Duke University's team explained that this triggers an allergic response that endangers life.
In a new study, the researchers analyzed the cells under the microscope and found some practical details about allergens that interact with others to stimulate the release of histamine.
The researchers suppressed different cell immunity in mice before they were injected with hypersensitivity toxins.
After analyzing the mice within half an hour, they discovered that histamine-releasing mast cells do not only take allergens.
But when researchers reduced the number of dendritic cells in mice, a component of the immune system, they did not have allergies even when they were susceptible to stimuli.
When studying dendritic cells under the microscope, it was found that they consist of long branches that penetrate into other cells when searching for allergens.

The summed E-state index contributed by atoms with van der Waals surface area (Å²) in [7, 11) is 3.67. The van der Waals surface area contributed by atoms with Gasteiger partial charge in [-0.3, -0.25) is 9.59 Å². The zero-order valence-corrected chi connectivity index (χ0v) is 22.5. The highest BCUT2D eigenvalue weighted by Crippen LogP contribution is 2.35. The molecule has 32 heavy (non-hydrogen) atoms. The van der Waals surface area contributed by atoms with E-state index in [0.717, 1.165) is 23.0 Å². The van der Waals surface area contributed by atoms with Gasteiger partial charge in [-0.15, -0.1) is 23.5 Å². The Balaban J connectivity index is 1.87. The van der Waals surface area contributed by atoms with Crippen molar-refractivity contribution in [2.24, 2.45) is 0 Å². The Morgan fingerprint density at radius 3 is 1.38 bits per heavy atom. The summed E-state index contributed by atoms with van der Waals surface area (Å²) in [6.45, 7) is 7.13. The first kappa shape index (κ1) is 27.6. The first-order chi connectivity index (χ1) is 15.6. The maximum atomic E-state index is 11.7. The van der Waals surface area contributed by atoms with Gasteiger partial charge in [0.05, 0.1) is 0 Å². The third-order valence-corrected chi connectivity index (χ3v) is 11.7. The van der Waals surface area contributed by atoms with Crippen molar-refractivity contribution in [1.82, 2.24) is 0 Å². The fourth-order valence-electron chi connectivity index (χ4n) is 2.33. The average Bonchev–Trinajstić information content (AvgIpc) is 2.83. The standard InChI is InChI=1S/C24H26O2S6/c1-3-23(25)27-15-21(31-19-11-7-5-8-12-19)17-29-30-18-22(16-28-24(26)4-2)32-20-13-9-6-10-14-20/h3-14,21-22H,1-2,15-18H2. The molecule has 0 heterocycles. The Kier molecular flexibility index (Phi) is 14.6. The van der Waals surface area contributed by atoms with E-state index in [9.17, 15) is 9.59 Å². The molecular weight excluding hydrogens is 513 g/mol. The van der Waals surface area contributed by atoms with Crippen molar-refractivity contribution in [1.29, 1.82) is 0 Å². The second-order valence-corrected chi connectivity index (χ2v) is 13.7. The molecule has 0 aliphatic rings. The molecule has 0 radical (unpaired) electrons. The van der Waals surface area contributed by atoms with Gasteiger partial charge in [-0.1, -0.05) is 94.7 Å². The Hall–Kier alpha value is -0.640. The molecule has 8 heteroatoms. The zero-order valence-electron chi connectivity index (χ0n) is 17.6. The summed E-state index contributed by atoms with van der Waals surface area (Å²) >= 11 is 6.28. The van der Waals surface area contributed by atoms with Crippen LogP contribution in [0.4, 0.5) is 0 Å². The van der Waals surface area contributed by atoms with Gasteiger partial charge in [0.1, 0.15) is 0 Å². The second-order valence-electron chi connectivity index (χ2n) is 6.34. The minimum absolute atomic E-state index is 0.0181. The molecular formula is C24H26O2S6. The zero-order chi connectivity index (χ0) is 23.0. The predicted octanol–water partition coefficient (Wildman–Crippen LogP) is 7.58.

When these cells recognize an allergen, small information balloons are sent to surrounding ink cells.
This method publishes information about the gas allergens of surrounding ink cells, which then begin to delay the sensitivity by filling the bloodstream with histamine.
But studies should first determine whether the process itself appears in people and to see how useful cells are actually.